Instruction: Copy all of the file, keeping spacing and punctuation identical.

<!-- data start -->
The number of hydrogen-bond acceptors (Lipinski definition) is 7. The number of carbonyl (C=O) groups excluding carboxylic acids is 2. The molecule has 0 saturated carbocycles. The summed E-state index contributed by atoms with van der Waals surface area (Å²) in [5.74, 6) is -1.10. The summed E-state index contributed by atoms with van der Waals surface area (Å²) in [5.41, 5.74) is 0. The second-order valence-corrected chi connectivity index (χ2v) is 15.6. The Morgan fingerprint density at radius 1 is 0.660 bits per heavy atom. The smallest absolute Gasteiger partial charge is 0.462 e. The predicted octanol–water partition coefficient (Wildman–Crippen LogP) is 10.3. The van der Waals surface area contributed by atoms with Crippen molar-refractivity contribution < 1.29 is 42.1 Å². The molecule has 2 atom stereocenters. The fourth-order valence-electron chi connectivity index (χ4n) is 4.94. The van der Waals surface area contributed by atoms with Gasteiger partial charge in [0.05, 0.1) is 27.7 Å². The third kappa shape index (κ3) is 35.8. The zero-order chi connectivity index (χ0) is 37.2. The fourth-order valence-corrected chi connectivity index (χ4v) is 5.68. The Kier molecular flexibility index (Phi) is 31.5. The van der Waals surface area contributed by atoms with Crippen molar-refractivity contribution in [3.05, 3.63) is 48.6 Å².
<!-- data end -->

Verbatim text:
The number of hydrogen-bond acceptors (Lipinski definition) is 7. The number of carbonyl (C=O) groups excluding carboxylic acids is 2. The molecule has 0 saturated carbocycles. The summed E-state index contributed by atoms with van der Waals surface area (Å²) in [5.74, 6) is -1.10. The summed E-state index contributed by atoms with van der Waals surface area (Å²) in [5.41, 5.74) is 0. The second-order valence-corrected chi connectivity index (χ2v) is 15.6. The Morgan fingerprint density at radius 1 is 0.660 bits per heavy atom. The smallest absolute Gasteiger partial charge is 0.462 e. The predicted octanol–water partition coefficient (Wildman–Crippen LogP) is 10.3. The van der Waals surface area contributed by atoms with Crippen molar-refractivity contribution < 1.29 is 42.1 Å². The molecule has 2 atom stereocenters. The fourth-order valence-electron chi connectivity index (χ4n) is 4.94. The van der Waals surface area contributed by atoms with Gasteiger partial charge in [0.05, 0.1) is 27.7 Å². The third kappa shape index (κ3) is 35.8. The zero-order chi connectivity index (χ0) is 37.2. The fourth-order valence-corrected chi connectivity index (χ4v) is 5.68. The Kier molecular flexibility index (Phi) is 31.5. The van der Waals surface area contributed by atoms with Crippen molar-refractivity contribution in [3.05, 3.63) is 48.6 Å².